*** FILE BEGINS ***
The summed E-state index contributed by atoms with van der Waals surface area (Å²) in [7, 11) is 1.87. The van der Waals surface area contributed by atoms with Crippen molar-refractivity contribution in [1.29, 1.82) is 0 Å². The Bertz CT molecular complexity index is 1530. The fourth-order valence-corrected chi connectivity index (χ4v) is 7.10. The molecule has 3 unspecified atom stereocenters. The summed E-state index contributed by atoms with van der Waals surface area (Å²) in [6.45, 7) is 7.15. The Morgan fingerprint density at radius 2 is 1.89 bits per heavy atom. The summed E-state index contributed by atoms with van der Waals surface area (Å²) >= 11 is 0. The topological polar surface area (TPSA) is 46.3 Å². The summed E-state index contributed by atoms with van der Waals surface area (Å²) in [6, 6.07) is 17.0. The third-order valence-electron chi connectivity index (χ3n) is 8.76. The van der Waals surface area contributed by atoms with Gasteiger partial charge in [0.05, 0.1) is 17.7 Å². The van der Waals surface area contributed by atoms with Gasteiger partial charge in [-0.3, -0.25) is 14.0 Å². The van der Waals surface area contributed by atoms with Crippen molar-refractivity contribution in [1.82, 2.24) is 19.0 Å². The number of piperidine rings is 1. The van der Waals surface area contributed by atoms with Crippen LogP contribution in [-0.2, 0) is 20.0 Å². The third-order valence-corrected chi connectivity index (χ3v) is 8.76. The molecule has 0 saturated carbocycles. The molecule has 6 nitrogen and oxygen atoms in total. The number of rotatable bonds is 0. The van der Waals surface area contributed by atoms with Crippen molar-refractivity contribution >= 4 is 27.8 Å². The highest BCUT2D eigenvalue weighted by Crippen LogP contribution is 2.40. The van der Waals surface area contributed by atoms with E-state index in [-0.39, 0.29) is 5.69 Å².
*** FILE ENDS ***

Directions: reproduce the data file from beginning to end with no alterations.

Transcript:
The summed E-state index contributed by atoms with van der Waals surface area (Å²) in [7, 11) is 1.87. The van der Waals surface area contributed by atoms with Crippen molar-refractivity contribution in [1.29, 1.82) is 0 Å². The Bertz CT molecular complexity index is 1530. The fourth-order valence-corrected chi connectivity index (χ4v) is 7.10. The molecule has 3 unspecified atom stereocenters. The summed E-state index contributed by atoms with van der Waals surface area (Å²) in [6.45, 7) is 7.15. The Morgan fingerprint density at radius 2 is 1.89 bits per heavy atom. The summed E-state index contributed by atoms with van der Waals surface area (Å²) >= 11 is 0. The topological polar surface area (TPSA) is 46.3 Å². The summed E-state index contributed by atoms with van der Waals surface area (Å²) in [6, 6.07) is 17.0. The third-order valence-electron chi connectivity index (χ3n) is 8.76. The van der Waals surface area contributed by atoms with Gasteiger partial charge in [0.05, 0.1) is 17.7 Å². The van der Waals surface area contributed by atoms with Gasteiger partial charge in [-0.3, -0.25) is 14.0 Å². The van der Waals surface area contributed by atoms with Crippen molar-refractivity contribution in [1.82, 2.24) is 19.0 Å². The number of piperidine rings is 1. The van der Waals surface area contributed by atoms with Crippen LogP contribution in [-0.2, 0) is 20.0 Å². The third-order valence-corrected chi connectivity index (χ3v) is 8.76. The molecule has 0 saturated carbocycles. The molecule has 6 nitrogen and oxygen atoms in total. The number of rotatable bonds is 0. The van der Waals surface area contributed by atoms with Crippen molar-refractivity contribution >= 4 is 27.8 Å². The highest BCUT2D eigenvalue weighted by Crippen LogP contribution is 2.40. The van der Waals surface area contributed by atoms with E-state index in [-0.39, 0.29) is 5.69 Å².